ROBERT WOLFE: I presented values derived almost entirely in steady state conditions. The kinetic modeling in nonsteady state with a stable isotope is more complex, but I would say it can be done. But I think that in terms of nutritional aspects and total substrate oxidation I would definitely recommend staying away from that. The problems, however, are more with modeling than isotope discrimination.
DENNIS BIER: With regard to the isotope effects, there are rather sizable isotope effects if you are talking about deuterium and tritium. If you look at the mass differences that are smaller, I mean, people have investigated 13C and 12C isotope effects on the molecular level, on the biochemical level, on the cellular level, and even with totally 13C-labeled enzymes, for example, compared to their substrates, the differences are about 1 to 2 percent. I mean, they are small enough that we cannot measure them.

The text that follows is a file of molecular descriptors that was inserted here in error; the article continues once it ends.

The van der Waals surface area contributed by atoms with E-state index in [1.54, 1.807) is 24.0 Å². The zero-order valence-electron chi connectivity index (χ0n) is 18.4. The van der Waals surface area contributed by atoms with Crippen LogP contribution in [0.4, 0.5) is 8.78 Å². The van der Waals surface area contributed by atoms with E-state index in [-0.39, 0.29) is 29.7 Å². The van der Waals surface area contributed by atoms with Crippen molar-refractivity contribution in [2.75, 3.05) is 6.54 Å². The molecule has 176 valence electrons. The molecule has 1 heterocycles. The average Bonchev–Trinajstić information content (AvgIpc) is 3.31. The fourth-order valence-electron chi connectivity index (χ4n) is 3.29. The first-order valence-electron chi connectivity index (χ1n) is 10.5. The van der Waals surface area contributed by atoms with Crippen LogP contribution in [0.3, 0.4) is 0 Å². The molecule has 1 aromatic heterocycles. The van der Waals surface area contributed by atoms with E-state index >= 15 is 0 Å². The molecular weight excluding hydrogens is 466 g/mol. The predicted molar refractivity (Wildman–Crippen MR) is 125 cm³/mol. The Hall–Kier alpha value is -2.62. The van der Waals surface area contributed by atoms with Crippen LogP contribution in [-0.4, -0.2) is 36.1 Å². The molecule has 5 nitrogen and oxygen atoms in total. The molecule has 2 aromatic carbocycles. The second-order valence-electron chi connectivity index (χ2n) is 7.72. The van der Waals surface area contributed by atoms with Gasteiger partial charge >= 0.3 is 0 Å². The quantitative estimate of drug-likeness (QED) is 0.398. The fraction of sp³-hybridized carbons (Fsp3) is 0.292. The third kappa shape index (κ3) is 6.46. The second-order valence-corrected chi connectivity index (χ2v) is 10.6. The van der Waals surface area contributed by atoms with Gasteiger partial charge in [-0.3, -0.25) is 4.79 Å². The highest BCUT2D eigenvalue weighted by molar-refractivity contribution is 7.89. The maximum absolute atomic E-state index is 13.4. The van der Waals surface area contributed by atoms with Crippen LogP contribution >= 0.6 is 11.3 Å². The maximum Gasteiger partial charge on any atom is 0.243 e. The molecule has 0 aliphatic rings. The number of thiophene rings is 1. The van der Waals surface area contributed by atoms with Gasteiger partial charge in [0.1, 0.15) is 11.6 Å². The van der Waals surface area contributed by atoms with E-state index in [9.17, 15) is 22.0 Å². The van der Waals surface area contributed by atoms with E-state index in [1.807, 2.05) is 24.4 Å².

Now, we can tell those differences by isotope ratio mass spectrometry because that can measures parts per 100,000. That is exactly the basis of isotope fractionation in breath, the kind of thing Bob talked about with substrate oxidation, but it is below the limits of any detection that you can do.
DONALD McCORMICK: At steady state.
DENNIS BIER: Right. There is at least one set of experiments that I know of where people tried to look at transport in an organ with different isotope-labeled materials, specifically glucose, and that was done by Riccardo Bonnadonna, Ralph DeFronzo, Clyde Epidelli, myself, and others, where we gave 13C with different labels and modeled the differences between those isotopes as they appeared inside the cell and they appeared in metabolites, et cetera, to discriminate transport, and in fact, we think we were successful.